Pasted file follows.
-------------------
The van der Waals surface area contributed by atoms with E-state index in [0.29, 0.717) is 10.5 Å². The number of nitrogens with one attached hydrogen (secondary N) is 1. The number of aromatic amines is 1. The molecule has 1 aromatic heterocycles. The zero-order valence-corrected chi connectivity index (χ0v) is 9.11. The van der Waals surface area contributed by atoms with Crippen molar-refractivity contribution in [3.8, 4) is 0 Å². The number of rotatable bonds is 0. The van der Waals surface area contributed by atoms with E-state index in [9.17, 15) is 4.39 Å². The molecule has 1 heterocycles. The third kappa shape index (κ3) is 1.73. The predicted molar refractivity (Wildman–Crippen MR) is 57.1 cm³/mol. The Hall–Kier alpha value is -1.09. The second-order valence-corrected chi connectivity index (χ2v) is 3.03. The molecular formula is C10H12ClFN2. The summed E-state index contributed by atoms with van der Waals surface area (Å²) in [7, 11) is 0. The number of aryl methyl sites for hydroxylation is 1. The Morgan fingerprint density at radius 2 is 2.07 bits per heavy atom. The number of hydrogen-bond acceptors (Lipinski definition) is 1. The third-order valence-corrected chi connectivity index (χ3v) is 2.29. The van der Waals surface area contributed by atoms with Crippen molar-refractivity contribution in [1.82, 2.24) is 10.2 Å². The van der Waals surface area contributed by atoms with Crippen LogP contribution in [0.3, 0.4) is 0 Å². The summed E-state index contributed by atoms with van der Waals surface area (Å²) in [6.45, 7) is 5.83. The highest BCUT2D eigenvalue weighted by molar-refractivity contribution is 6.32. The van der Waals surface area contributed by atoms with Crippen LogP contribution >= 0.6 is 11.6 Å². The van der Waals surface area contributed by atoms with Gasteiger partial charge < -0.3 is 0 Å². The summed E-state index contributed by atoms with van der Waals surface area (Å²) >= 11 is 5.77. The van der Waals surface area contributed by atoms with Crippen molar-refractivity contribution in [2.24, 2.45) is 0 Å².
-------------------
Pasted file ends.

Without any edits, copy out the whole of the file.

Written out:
The van der Waals surface area contributed by atoms with E-state index in [0.29, 0.717) is 10.5 Å². The number of nitrogens with one attached hydrogen (secondary N) is 1. The number of aromatic amines is 1. The molecule has 1 aromatic heterocycles. The zero-order valence-corrected chi connectivity index (χ0v) is 9.11. The van der Waals surface area contributed by atoms with Crippen molar-refractivity contribution in [3.8, 4) is 0 Å². The number of rotatable bonds is 0. The van der Waals surface area contributed by atoms with E-state index in [9.17, 15) is 4.39 Å². The molecule has 1 heterocycles. The third kappa shape index (κ3) is 1.73. The predicted molar refractivity (Wildman–Crippen MR) is 57.1 cm³/mol. The Hall–Kier alpha value is -1.09. The second-order valence-corrected chi connectivity index (χ2v) is 3.03. The molecular formula is C10H12ClFN2. The summed E-state index contributed by atoms with van der Waals surface area (Å²) in [7, 11) is 0. The number of aryl methyl sites for hydroxylation is 1. The Morgan fingerprint density at radius 2 is 2.07 bits per heavy atom. The number of hydrogen-bond acceptors (Lipinski definition) is 1. The third-order valence-corrected chi connectivity index (χ3v) is 2.29. The van der Waals surface area contributed by atoms with Crippen molar-refractivity contribution in [1.82, 2.24) is 10.2 Å². The van der Waals surface area contributed by atoms with Crippen LogP contribution in [0.3, 0.4) is 0 Å². The summed E-state index contributed by atoms with van der Waals surface area (Å²) in [6.45, 7) is 5.83. The highest BCUT2D eigenvalue weighted by molar-refractivity contribution is 6.32. The van der Waals surface area contributed by atoms with Crippen LogP contribution >= 0.6 is 11.6 Å². The van der Waals surface area contributed by atoms with Gasteiger partial charge < -0.3 is 0 Å². The summed E-state index contributed by atoms with van der Waals surface area (Å²) >= 11 is 5.77. The van der Waals surface area contributed by atoms with Crippen molar-refractivity contribution in [2.24, 2.45) is 0 Å².